Chiddingstone looks SO lovely! I love being able to take little road trips like this – there seems to be so much to see and explore, even in the tiniest villages! I’m going to try and persuade C to make a stop here 🙂
Thanks Kasha! I know exactly what you mean – I never would have thought we could spend that much time in a tiny village but like you say, there are little treasures to be discovered everywhere you look! I think the two of you would really enjoy this as a day out ☺ x
Such a lovely post! I love that you can just drive a little ways and find places like this. I would love to visit that shop!
Thanks so much for your kind comment Carolann – really appreciate it! It is a real treat that you can cross over from city to rural village within such a short amount of time! I definitely need to take more advantage of that fact I think!
there’s something about your photos that make it seem eerie and mysterious! ooooooh! 😉
Haha, I’m now re-looking at them and I kind of see what you mean! Mysterious, a little but definitely not eerie – just a friendly and pretty village 🙂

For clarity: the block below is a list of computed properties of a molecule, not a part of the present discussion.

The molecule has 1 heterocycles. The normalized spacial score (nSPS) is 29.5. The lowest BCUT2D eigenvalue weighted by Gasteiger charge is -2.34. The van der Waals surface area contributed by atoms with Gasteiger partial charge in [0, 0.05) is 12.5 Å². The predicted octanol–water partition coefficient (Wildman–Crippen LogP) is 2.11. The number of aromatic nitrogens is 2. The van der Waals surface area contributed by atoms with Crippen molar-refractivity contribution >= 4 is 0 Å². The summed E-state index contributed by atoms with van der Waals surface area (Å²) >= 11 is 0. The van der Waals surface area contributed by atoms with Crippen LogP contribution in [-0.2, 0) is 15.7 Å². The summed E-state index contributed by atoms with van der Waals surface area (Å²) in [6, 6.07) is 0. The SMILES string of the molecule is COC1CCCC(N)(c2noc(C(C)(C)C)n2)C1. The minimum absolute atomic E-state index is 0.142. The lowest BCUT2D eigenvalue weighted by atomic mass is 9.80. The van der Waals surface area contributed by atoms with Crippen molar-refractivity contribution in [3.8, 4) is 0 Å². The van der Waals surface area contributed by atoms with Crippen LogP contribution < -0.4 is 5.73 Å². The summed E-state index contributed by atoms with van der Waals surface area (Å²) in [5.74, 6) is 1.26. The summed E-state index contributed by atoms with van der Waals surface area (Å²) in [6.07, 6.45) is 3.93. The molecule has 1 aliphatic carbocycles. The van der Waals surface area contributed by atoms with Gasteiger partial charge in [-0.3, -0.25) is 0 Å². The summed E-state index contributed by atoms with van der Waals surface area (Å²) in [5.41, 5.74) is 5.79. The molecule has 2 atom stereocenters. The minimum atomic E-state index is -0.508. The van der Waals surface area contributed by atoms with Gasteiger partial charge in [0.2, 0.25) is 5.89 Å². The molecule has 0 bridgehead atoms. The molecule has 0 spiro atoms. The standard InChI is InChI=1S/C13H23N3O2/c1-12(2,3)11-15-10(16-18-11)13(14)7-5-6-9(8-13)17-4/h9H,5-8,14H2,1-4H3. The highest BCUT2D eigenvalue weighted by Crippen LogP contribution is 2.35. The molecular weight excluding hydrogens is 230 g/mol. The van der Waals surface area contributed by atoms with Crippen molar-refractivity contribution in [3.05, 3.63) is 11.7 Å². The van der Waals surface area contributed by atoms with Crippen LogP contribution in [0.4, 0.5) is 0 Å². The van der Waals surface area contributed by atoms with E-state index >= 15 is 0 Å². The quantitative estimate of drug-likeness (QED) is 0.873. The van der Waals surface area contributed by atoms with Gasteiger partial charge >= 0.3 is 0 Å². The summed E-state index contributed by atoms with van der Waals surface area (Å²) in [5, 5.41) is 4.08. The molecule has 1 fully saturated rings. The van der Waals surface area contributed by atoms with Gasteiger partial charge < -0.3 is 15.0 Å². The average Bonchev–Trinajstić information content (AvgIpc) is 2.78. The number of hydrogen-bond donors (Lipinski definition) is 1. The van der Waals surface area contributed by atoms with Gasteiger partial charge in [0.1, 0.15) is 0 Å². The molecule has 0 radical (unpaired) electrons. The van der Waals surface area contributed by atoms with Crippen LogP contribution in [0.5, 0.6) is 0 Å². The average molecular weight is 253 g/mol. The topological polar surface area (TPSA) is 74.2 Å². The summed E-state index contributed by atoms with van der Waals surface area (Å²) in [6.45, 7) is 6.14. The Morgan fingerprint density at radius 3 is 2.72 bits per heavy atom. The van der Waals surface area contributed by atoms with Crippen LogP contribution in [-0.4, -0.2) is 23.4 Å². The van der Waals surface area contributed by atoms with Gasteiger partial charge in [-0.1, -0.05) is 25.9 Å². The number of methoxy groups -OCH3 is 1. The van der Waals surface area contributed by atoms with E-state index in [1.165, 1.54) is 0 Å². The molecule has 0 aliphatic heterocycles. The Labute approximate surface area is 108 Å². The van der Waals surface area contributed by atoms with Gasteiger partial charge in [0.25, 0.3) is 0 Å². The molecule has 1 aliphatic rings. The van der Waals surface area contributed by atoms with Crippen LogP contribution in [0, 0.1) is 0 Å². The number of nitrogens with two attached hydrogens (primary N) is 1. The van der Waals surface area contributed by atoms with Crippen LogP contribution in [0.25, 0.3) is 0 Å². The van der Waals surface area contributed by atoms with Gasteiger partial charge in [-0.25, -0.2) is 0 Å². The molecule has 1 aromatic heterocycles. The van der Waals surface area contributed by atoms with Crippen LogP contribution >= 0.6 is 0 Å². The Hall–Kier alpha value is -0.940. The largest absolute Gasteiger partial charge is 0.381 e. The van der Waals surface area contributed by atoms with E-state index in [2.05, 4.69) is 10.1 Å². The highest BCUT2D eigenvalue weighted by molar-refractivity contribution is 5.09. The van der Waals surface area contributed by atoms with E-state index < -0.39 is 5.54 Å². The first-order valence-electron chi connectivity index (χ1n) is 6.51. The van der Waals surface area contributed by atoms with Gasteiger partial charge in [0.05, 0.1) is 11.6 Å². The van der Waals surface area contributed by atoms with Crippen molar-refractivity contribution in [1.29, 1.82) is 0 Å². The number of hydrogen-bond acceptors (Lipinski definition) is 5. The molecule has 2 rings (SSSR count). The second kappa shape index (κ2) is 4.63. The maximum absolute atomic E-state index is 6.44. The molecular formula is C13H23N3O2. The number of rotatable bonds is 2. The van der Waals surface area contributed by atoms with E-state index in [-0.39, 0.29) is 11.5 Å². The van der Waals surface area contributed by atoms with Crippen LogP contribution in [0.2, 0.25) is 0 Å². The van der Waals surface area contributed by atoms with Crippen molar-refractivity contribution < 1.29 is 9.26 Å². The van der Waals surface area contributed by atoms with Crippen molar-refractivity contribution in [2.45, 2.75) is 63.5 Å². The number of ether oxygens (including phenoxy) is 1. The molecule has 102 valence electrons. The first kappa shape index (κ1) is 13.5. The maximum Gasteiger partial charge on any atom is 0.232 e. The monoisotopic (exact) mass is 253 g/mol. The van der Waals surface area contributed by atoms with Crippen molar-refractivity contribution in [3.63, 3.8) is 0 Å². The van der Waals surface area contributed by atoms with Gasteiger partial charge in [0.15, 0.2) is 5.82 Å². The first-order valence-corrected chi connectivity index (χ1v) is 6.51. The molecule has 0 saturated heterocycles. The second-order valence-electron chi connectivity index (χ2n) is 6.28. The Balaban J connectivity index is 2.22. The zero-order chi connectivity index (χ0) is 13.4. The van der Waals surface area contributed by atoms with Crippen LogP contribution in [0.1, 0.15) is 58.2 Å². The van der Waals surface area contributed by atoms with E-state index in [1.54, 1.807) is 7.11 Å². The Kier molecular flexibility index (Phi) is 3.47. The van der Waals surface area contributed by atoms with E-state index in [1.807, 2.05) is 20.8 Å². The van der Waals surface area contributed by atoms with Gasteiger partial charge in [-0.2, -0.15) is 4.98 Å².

What a lovely post and pictures. Tourists very often “fantasise about an altogether different England” in the same way they do it with most places they visit. I love to be honest about things, I enjoy the beauty of a country when visiting, but I also love to inform myself about reality (isn’t this this what travelling is all about?).
You are absolutely right Dorothee! That is exactly what travelling is all about and I think, unless you know the reality of a country with all it’s highs and lows, it is difficult to fully appreciate all its beauty in context. Thanks so much for reading and for your kind words 🙂
Kent honestly has cute little towns and villages in spades! I’m going to tell my bf’s parents that we should visit here when we next visit them.
That sounds like a lovely idea if you have family/bf’s family around there anyway – small enough to explore in just a day or half day too but so scenic – just make sure you go when the tea room is open as I regretted missing the scones 🙂